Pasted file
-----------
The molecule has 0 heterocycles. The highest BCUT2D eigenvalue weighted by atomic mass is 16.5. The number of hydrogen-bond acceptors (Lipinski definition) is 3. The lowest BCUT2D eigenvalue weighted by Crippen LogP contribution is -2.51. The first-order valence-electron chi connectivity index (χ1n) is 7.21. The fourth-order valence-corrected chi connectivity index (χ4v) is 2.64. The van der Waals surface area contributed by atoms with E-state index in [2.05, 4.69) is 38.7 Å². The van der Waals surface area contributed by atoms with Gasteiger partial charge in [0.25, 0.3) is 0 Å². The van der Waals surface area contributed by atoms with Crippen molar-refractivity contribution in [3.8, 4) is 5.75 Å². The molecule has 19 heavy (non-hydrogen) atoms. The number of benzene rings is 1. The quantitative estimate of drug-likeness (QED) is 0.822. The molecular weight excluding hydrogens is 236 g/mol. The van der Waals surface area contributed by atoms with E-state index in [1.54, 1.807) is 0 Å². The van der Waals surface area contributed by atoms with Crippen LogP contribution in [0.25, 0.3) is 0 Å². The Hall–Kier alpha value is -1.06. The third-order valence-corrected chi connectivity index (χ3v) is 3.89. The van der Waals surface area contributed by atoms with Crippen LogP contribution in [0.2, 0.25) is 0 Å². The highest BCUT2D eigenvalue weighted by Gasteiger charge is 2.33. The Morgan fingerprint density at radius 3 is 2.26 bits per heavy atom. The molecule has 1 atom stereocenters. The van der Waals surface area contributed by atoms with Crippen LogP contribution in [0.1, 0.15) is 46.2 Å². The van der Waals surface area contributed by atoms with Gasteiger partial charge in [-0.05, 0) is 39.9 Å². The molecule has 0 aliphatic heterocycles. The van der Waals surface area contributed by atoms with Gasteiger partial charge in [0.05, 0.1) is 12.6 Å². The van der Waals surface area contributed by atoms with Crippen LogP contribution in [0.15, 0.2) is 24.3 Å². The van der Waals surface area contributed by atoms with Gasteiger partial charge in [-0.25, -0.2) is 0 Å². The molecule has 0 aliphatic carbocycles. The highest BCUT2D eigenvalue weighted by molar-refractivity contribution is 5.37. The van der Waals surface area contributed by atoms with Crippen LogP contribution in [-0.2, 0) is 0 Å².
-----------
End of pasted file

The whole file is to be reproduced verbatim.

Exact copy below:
The molecule has 0 heterocycles. The highest BCUT2D eigenvalue weighted by atomic mass is 16.5. The number of hydrogen-bond acceptors (Lipinski definition) is 3. The lowest BCUT2D eigenvalue weighted by Crippen LogP contribution is -2.51. The first-order valence-electron chi connectivity index (χ1n) is 7.21. The fourth-order valence-corrected chi connectivity index (χ4v) is 2.64. The van der Waals surface area contributed by atoms with E-state index in [2.05, 4.69) is 38.7 Å². The van der Waals surface area contributed by atoms with Gasteiger partial charge in [0.25, 0.3) is 0 Å². The van der Waals surface area contributed by atoms with Crippen molar-refractivity contribution in [3.8, 4) is 5.75 Å². The molecule has 19 heavy (non-hydrogen) atoms. The number of benzene rings is 1. The quantitative estimate of drug-likeness (QED) is 0.822. The molecular weight excluding hydrogens is 236 g/mol. The van der Waals surface area contributed by atoms with E-state index in [1.54, 1.807) is 0 Å². The van der Waals surface area contributed by atoms with Crippen LogP contribution in [0.25, 0.3) is 0 Å². The Hall–Kier alpha value is -1.06. The third-order valence-corrected chi connectivity index (χ3v) is 3.89. The van der Waals surface area contributed by atoms with Crippen LogP contribution in [0.2, 0.25) is 0 Å². The highest BCUT2D eigenvalue weighted by Gasteiger charge is 2.33. The Morgan fingerprint density at radius 3 is 2.26 bits per heavy atom. The molecule has 1 atom stereocenters. The van der Waals surface area contributed by atoms with Crippen LogP contribution in [0.1, 0.15) is 46.2 Å². The van der Waals surface area contributed by atoms with Gasteiger partial charge in [-0.05, 0) is 39.9 Å². The molecule has 0 aliphatic heterocycles. The van der Waals surface area contributed by atoms with Gasteiger partial charge in [0.05, 0.1) is 12.6 Å². The van der Waals surface area contributed by atoms with Crippen LogP contribution in [0.15, 0.2) is 24.3 Å². The van der Waals surface area contributed by atoms with Gasteiger partial charge in [-0.25, -0.2) is 0 Å². The molecule has 0 aliphatic carbocycles. The highest BCUT2D eigenvalue weighted by molar-refractivity contribution is 5.37. The van der Waals surface area contributed by atoms with Crippen LogP contribution in [-0.2, 0) is 0 Å².